HOW TO: Restrict Users from Running Specific Windows Programs in Windows 2000

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Article ID: 323525 - View products that this article applies to.
This article was previously published under Q323525
Notice
This article applies to Windows 2000. Support for Windows 2000 ends on July 13, 2010. The Windows 2000 End-of-Support Solution Center is a starting point for planning your migration strategy from Windows 2000. For more information see the Microsoft Support Lifecycle Policy.
Notice
This article applies to Windows 2000. Support for Windows 2000 ends on July 13, 2010. The Windows 2000 End-of-Support Solution Center is a starting point for planning your migration strategy from Windows 2000. For more information see the Microsoft Support Lifecycle Policy.
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SUMMARY

This step-by-step article describes two methods that you can use to restrict users from running specific Windows programs on a Windows 2000-based computer. You can restrict users from running specific programs by either using Group Policy or editing the Windows registry.

Method 1: How to Restrict Users from Running Specific Windows Programs by Using Group Policy

To use Group Policy Object Editor to restrict users from running specific Windows programs, use the procedure that is described in the section that is appropriate to your situation.

Editing the Local Policy on a Windows 2000-Based Computer

To restrict users from running specific Windows programs on a standalone Windows 2000-based computer:
  1. Click Start, and then click Run.
  2. In the Open box, type gpedit.msc, and then click OK.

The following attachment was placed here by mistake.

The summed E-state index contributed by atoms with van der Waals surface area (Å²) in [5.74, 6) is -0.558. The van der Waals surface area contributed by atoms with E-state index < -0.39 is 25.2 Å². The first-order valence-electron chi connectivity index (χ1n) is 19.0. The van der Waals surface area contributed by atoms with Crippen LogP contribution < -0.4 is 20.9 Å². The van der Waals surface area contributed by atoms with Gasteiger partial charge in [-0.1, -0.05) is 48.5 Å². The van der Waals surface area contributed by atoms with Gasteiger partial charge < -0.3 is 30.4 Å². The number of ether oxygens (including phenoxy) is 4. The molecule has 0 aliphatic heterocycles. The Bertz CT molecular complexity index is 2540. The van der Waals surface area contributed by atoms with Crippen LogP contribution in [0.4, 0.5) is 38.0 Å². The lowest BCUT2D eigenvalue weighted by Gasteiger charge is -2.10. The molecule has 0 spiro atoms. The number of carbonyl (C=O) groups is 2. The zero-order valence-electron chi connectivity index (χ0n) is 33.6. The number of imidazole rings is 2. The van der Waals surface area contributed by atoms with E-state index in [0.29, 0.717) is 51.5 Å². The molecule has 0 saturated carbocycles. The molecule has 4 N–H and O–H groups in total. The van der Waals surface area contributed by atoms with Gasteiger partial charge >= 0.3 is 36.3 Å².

3. Expand User Configuration, expand Administrative Templates, and then expand System.
  4. In the right pane, double-click Don't run specified Windows applications.
  5. Click Enabled, and then click Show.
  6. Click Add, and then type the executable file name of the program that you want to restrict users from running. For example, type iexplore.exe.
  7. Click OK, click OK, and then click OK.

    NOTE: If domain-level policy settings are defined, they may override this local policy setting.
  8. Quit Group Policy Object Editor.
  9. Restart the computer.

Editing the Group Policy in a Domain

To edit a domain-wide policy to restrict users from running specific Windows programs:
  1. Click Start, point to Programs, point to Administrative Tools, and then click Active Directory Users and Computers.
  2. Right-click your domain, and then click Properties.
  3. Click the Group Policy tab.
  4. In the Group Policy Object Links box, click the group policy to which you want to apply this setting. For example, click Default Domain Policy.
  5. Click Edit.
  6. Expand User Configuration, expand Administrative Templates, and then expand System.
  7. In the right pane, double-click Don't run specified Windows applications.
  8. Click Enabled, and then click Show.
  9. Click Add, and then type the executable file name of the program that you want to restrict users from running. For example, type iexplore.exe.
  10. Click OK, click OK, and then click OK.
  11. Quit Group Policy Object Editor, and then click OK.

    NOTE: Group Policy changes are not immediately enforced. For more information, see the Troubleshooting section.

Method 2: How to Restrict Users from Running Specific Windows Programs by Editing the Registry